Wednesday, June 19, 2013

On leaving science: the stories we tell

Summer. No structure to our days—the kids still in pajamas at noon, screeching through the house, building elaborate structures of cardboard boxes, pillows, stuffed animals and miscellaneous toys. Sun in my eyes at 6 am, sun still in the sky when I put the kids to sleep at night. Eight days ago I sent off a rough draft of the last first-authored academic science paper I will ever write. Since then I’ve had a backyard picnic with my youngest, taken the girls to see turtles in the wetlands area of a local park, and gone strawberry picking with my family in a field laced with larkspur and ox-eye daisies.

Walking away from science is easier than I thought.


Before I left my job, I went to the best “alternative careers” symposium I’ve ever attended. The speaker line-up was smashing—the director of science policy at the American Association for Cancer Research, a former high level administrator at the Environmental Protection Agency, a patent agent, a medical communications writer, representatives from biotech, a venture capitalist, and professors at teaching-based, undergrad-focused colleges. The speakers ranged from those fresh out of their post-docs and just transitioning to the Big Bad World, to those who had spent 30+ years in their “alternative” field. And never have I heard such presenters speak so personally, so honestly, about their career struggles and transitions.

Many spoke honestly of feelings of shame and failure when they left academia. They spoke of sleepless nights and wondering oh-my-god-what-am-I-doing? The younger speakers talked about the steep odds facing them in even getting that first “real” job after the postdoc. The medical communications writer told us that she’d sent out 65 applications in a variety of fields during her last post-doc year. She landed only two interviews. A professor at a teaching college told us that he’d sent out 70 applications with similar results. The lone tenure-track professor at Big Research U—the  representative of the standard grad-school ideal of success--also sent out about 60+ applications and landed only two interviews total.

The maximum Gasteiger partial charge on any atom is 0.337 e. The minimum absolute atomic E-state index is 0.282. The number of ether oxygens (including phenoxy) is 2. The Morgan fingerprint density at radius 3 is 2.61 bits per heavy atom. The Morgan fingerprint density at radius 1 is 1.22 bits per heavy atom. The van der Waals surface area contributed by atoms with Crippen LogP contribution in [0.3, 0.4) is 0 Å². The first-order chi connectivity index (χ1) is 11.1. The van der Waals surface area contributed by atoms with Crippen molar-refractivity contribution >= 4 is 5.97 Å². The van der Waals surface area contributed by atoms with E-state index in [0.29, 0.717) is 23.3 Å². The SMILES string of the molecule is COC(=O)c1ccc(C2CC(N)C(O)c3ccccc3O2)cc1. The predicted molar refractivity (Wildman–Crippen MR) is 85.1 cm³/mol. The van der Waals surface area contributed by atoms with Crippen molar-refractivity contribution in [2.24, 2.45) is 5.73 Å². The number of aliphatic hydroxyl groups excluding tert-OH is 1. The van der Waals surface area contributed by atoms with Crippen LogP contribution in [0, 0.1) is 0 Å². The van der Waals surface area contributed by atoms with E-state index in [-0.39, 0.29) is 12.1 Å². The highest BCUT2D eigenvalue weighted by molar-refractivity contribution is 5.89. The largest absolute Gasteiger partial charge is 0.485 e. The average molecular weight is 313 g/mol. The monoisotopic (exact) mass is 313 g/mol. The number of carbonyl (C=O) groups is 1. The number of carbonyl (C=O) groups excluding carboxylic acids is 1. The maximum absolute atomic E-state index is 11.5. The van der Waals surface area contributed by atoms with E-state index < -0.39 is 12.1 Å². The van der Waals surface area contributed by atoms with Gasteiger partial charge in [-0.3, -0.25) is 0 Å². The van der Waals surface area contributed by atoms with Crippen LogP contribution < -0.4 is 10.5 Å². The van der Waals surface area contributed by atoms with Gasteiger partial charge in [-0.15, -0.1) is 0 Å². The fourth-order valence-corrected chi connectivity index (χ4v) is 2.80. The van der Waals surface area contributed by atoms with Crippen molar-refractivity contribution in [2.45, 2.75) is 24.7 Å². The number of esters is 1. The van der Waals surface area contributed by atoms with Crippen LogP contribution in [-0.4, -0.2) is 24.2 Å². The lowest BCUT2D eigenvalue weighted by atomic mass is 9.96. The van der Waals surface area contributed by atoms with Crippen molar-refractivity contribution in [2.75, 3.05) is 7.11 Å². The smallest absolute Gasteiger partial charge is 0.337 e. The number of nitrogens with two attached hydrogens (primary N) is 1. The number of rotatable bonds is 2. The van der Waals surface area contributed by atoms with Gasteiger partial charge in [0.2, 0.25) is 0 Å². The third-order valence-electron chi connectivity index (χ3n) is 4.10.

The line between “success” and “failure” is so thin. 60+ applications and one job offer= Success!  60+ applications and no offers? I have a friend who was in that exact position. After two years of trying and countless applications, he landed exactly one job interview just months before his funding was due to run out. He aced the interview and is now celebrated by his peers as a success story. If that one interview had gone differently, he would have considered himself (in his own mind) as a failure.

The stories we tell ourselves can be paper-thin.

“Be intentional!” some of the younger speakers advised. “Be deliberate!” They said that after the decision to leave the bench, they took deliberate steps to achieve their goals and were continuing to purposefully direct their careers, to move purposefully and not reactively. In contrast, the two most senior speakers confessed that they had never had a plan at all. I just seized opportunities as they came along, both said. Both spoke of just “jumping into the deep end,” of moving (repeatedly) into new areas where they had little to no experience and then just swimming for dear life. This willingness to jump led both speakers to high-level, impressive positions (one is currently managing director of venture funds for a very well-known, large pharmaceutical company). But even these senior speakers admitted that not all risks had paid off, nor had all jobs been perfect. And the most senior of them spoke, again and again, of the importance of family and friends and a personal life—and that no career is worth more than the people in your life.*